Melissa Lafferty, executive director of finance for the Marble Falls Independent School District, presented budget and tax rate details to the school board during its Aug. 23 meeting. The board adopted a tax rate of $1.1184 per $100 property valuation for the 2021-22 fiscal year. Facebook Live video screenshot
The Marble Falls Independent School District adopted a tax rate of $1.1184 per $100 property valuation for the 2021-22 fiscal year during its Aug. 23 meeting. The rate is roughly 7 cents less than last year and is the highest the district can adopt without requiring voter approval.
Of that, $0.8995 will go toward maintenance and operation and the remaining $0.2153 is interest and sinking.
The district, which spans the cities of Marble Falls, Cottonwood Shores, and Granite Shoals, saw a local property value increase of 11 percent, said Melissa Lafferty, the district’s executive director of finance. The increase, which was unknown when the budget was originally proposed in June, led to the amount of the adopted rate.
While the tax rate itself is decreasing, taxpayers most likely will see an increase in their property tax bill as it is dependent on both tax rates and appraised values.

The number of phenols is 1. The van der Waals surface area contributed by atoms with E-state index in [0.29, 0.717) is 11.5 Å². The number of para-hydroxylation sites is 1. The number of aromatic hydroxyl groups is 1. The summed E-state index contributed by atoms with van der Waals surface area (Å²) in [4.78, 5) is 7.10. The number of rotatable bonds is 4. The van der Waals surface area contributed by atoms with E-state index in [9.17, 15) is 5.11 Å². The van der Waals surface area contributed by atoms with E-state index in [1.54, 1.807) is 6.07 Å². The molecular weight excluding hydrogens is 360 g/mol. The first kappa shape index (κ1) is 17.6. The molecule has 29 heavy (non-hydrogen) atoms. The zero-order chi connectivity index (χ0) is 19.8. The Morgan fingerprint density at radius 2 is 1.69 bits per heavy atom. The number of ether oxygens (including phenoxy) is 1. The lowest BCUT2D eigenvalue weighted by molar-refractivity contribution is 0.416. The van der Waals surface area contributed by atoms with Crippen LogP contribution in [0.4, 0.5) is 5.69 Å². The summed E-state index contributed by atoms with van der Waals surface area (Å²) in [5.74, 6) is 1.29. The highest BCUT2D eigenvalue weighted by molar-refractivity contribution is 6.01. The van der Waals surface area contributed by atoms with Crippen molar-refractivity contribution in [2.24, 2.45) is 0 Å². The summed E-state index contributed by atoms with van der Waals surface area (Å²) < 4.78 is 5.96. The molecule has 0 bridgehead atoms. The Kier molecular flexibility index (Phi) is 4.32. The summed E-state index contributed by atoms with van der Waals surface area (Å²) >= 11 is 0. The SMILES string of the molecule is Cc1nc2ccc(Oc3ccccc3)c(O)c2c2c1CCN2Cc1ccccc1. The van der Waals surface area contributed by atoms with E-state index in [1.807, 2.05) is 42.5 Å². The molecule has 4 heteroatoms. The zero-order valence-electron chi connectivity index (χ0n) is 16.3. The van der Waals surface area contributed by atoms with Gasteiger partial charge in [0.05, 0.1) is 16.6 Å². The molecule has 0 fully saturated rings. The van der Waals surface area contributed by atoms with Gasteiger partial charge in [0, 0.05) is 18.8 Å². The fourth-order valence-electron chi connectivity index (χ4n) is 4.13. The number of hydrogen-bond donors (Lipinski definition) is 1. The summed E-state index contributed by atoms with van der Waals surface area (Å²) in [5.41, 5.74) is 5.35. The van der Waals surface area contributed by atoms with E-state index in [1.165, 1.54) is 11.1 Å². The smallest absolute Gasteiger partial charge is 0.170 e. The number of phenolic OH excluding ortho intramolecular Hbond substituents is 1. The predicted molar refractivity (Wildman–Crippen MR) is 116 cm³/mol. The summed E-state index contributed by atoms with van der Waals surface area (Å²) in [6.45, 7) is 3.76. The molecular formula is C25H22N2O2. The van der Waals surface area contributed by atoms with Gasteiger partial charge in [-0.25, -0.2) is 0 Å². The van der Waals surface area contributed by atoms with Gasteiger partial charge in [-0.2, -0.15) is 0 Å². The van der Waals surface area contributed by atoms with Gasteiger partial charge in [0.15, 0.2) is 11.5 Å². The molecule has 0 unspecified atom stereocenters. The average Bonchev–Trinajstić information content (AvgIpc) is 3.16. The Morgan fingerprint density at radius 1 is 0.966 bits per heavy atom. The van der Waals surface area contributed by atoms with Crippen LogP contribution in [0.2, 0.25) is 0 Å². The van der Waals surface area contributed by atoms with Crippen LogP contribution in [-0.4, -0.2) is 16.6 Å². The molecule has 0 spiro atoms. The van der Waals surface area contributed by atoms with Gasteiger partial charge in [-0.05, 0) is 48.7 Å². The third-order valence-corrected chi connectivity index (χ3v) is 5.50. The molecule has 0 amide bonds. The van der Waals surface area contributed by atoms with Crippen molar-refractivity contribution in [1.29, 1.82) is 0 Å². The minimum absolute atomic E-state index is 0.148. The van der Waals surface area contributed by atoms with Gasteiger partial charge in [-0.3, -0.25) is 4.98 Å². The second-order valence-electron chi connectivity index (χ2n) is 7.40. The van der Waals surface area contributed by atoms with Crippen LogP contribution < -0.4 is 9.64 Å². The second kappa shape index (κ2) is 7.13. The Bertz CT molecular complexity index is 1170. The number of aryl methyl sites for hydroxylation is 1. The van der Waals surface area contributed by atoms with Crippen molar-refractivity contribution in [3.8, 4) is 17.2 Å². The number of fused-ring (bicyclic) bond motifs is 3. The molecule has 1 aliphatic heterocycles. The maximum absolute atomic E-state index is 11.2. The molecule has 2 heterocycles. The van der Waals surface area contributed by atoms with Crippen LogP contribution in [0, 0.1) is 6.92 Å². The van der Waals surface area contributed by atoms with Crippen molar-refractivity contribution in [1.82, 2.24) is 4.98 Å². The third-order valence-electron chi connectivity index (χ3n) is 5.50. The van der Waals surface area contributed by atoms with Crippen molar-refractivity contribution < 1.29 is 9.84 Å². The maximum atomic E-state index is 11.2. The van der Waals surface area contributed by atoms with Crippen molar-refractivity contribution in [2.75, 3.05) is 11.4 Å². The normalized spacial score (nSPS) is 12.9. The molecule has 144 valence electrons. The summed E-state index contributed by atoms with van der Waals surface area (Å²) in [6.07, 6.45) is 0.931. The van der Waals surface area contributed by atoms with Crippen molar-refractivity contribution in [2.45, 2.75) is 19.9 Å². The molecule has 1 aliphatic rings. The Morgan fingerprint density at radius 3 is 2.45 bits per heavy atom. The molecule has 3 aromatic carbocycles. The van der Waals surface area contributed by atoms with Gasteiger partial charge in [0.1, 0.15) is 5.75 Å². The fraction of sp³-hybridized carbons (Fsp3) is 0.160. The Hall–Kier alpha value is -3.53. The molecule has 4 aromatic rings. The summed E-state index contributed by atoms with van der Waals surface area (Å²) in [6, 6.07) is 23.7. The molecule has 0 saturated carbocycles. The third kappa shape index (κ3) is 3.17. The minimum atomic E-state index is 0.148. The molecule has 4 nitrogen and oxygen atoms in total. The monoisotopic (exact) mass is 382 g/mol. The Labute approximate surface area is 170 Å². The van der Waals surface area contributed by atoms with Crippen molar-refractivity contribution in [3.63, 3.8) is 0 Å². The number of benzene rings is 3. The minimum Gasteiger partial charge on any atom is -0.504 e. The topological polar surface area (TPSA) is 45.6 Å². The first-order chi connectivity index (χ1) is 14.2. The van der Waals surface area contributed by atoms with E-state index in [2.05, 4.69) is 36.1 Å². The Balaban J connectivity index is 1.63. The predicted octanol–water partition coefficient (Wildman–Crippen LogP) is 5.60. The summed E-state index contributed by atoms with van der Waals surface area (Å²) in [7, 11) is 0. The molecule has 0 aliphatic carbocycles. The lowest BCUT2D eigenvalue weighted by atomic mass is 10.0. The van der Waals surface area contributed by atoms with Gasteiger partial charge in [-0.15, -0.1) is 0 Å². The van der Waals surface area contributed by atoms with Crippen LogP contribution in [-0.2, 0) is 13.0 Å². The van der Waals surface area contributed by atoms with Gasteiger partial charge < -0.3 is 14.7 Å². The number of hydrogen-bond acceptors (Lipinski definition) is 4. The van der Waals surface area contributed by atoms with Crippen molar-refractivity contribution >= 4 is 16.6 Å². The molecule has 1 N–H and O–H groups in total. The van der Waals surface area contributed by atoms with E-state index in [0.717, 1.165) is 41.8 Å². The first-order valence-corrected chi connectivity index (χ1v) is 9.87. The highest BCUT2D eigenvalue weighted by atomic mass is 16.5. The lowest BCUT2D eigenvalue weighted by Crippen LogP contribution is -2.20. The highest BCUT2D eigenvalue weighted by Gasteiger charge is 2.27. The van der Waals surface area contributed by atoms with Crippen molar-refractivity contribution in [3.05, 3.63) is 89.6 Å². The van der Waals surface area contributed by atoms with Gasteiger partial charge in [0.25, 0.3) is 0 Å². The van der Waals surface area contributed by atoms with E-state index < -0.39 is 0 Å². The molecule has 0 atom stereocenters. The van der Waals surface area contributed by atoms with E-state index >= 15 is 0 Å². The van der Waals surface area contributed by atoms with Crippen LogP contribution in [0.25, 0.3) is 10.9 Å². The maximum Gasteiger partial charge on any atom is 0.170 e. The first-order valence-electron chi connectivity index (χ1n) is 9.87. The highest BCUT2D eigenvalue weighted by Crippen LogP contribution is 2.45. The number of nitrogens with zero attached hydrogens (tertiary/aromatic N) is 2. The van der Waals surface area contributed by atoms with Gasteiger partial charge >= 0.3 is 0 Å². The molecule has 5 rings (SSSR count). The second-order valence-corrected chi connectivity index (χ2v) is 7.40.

“As property values increase, tax rates decrease,” Lafferty said in a statement.
The adoption led to some of the first 2021-22 budget amendments, which Lafferty outlined during the meeting.
The district’s budget is made up of three different funds: general, debt services, and school nutrition. Both the debt services and general fund will see an increase in revenues as a result of increased property values, while the school nutrition budget will remain the same.
General fund revenue for 2021-22 has increased $1.6 million in collections and will receive an additional $800,000 from available state school funding. Combined, the amendments will leave the general fund revenues balances at about $50.4 million, Lafferty said.
“That leaves us about $256,000 as a surplus in our general fund as of now,” Lafferty said. “But you know how it works: As those collections increase and that funding increases, so does recapture. You can see that it has also increased about $2.2 million, so it’s going to be a hefty recapture bill.”
Recapture, sometimes referred to as Robin Hood, is the state’s way of redistributing tax revenues from property-wealthy school districts to poorer districts. The Marble Falls school district will pay roughly $8.2 million in recapture for the 2021-22 school year.
The debt services budget, which was adopted in June at roughly $10 million, will see an increase of about $246,000, leaving a $1.8 million surplus after expenditures. The surplus will be used toward 2024 bonds.